The EU's plan to break away from China's dominance in the battery mineral markets and raise its own supply sources sees Mineral Commodities' Norwegian Skaland project shine as a well-cut jewel ready for a European graphite crown.
Acquired by MRC in 2019, Skaland is the world's highest grade flake graphite mine, Europe's largest producer, and the fourth-largest outside of China - accounting for about 2% of global production. It is well placed to drive MRC to become Europe's first integrated producer of natural graphite anode material.
"We spotted the ex-China trade early and saw the emerging need for sustainable local supply and positioned ourselves accordingly," MRC's corporate development manager Peter Fox said.
"That's the beauty of the Skaland acquisition - it was a geostrategic asset sitting in a distressed portfolio of projects, but harbouring all of the necessary credentials to become a local supplier at a time when the diversification away from China was only just starting to gain momentum.
"Eighteen months later - albeit highlighted by the effects of covid - and that momentum is quite telling. People understand it now. There's a huge push by Europe to identify clean energy minerals and secure those raw materials for their battery supply chain," he said.
Currently, Skaland is operating at 10Ktpa and has a permitted capacity of 16Ktpa, which it could ramp to with its existing infrastructure. MRC's second graphite project in West Australia, Munglinup, has the ability to bring on an additional 52Ktpa - which can also be used as feedstock for its European anode production. Skaland has a post-tax NPV of US$52 million, IRR of 66%, development capex of $21 million and operating cost of $396/t sold.
Munglinup's NPV is $124 million, IRR is 33%, development cost of $61 million, and operating cost of $538/t. The milestone of first anode production for MRC was fast-tracked in April following an agreement between Australia-based MRC and US-based Superior Graphite to form a 50:50 joint venture.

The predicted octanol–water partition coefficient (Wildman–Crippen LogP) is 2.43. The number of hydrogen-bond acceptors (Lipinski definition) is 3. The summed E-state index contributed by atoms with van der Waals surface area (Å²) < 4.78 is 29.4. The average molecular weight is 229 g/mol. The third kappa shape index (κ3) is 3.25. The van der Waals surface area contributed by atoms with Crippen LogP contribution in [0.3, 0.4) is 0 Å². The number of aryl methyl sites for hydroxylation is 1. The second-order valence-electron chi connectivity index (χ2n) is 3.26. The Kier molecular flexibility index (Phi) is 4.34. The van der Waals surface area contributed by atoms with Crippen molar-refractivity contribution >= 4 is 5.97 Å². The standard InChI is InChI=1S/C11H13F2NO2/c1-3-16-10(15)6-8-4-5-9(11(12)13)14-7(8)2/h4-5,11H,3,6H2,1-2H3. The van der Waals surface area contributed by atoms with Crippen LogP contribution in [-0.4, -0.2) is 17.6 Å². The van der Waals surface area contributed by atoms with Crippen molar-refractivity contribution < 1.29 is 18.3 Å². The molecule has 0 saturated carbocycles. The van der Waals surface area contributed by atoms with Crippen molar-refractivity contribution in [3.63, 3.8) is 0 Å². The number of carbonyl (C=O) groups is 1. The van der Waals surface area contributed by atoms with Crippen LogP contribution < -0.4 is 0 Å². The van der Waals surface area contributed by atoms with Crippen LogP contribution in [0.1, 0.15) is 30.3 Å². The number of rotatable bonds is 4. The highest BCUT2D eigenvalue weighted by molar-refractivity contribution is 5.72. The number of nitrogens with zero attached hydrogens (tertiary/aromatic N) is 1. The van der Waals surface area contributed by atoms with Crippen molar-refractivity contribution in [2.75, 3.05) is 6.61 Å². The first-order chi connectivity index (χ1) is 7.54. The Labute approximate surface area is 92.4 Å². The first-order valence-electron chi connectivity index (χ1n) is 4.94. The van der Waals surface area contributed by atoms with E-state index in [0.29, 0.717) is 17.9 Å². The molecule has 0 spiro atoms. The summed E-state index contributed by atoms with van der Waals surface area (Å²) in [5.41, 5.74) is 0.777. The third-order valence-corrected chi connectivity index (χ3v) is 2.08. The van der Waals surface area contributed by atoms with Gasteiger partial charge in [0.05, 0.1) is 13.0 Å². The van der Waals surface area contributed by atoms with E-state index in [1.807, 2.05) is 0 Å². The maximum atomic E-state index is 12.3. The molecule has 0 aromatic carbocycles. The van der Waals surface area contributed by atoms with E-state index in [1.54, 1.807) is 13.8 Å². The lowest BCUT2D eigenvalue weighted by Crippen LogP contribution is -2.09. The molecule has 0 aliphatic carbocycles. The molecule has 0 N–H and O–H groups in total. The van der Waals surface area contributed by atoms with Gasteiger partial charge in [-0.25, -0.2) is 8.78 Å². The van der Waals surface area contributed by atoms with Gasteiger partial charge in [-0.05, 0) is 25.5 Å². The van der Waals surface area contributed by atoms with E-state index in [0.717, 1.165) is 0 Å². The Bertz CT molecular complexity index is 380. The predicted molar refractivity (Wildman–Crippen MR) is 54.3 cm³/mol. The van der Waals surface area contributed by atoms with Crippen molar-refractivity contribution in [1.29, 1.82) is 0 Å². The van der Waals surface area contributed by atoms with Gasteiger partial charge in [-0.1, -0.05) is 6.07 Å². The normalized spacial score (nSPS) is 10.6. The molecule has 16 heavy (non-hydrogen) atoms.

The JV will process the graphite at Superior's existing thermal purification facility at Sundsvall, in Sweden, to produce, market, and supply up to 15-20,000tpa of sustainable graphite anode material to battery manufacturers in Europe and Australia.
‘In Norway, 98% of all energy is renewable - so the mine runs on Norway's low-cost hydropower'
- Peter Fox, Corporate Development Manager
Superior's purification technology, experience and operating assets bring world-leading credentials to the table. The Chicago-based Superior Graphite operates the largest, continuous thermal purification capacity globally and, through its proprietary technology - has purified over 100,000 tonnes of natural flake graphite material.
Thermal purification is currently one of only two commercially viable large-scale purification technologies used globally. The other being a chemical leach method, which relies on toxic and environmentally hazardous hydrofluoric acid, used in China.
"We're currently in due diligence on the transaction, and on completion, we expect to have some solid timeframes on production - we're very confident that, given Superior's experience in operating this technology since 1977, we will significantly de-risk and expedite our pathway to anode production," the development manager said.
Fox says that the JV plans to bring on initial production of 5,000 tonnes of anode material before quickly expanding to 15-20,000 tonnes. While MRC and Superior cut and polish this gem of an integrated asset, Norway's hydropower brings its green lustre.
"The Europeans are targeting a battery supply chain with the lowest carbon footprint possible.
"And that's another uniquely attractive aspect of the Skaland operation, in Norway, 98% of all energy is renewable - so the mine runs on Norway's low-cost hydropower.
"Skaland is one of only a few permitted graphite mines in the European Economic Area and couldn't be located in a better jurisdiction at a better time," he said.
Fox sees critical minerals supply as the most significant risk factor to worldwide plans for decarbonisation.
"The will and capital have materialised on the demand side, but if there's a physical constraint, it's going to be the ability to secure supply for this huge, insatiable demand profile we're seeing emerge," he said.
Not to be overlooked is that MRC, through its 50%-owned South African subsidiary, Mineral Sands Resources, has been in steady-state production since 2014 at the Tormin mineral sands operation. Tormin has provided consistent revenue and earnings, which has resulted in dividends for its shareholders and provided MRC with the opportunity to diversify into the battery minerals space.
Since March, the company's share price has halved in value to around A$0.20/share, following the board's decision to stand down CEO Mark Caruso.
"With Mark's departure, we've observed dedicated selling, which we feel is not representative of our fair assets value and their ability to produce cash and create growth for shareholders.
"The company is in a transitionary phase, and we're actively in the process of looking at all our strategic options in realising value from our diversified assets.
Mineral Commodities is listed on the Australian Securities Exchange.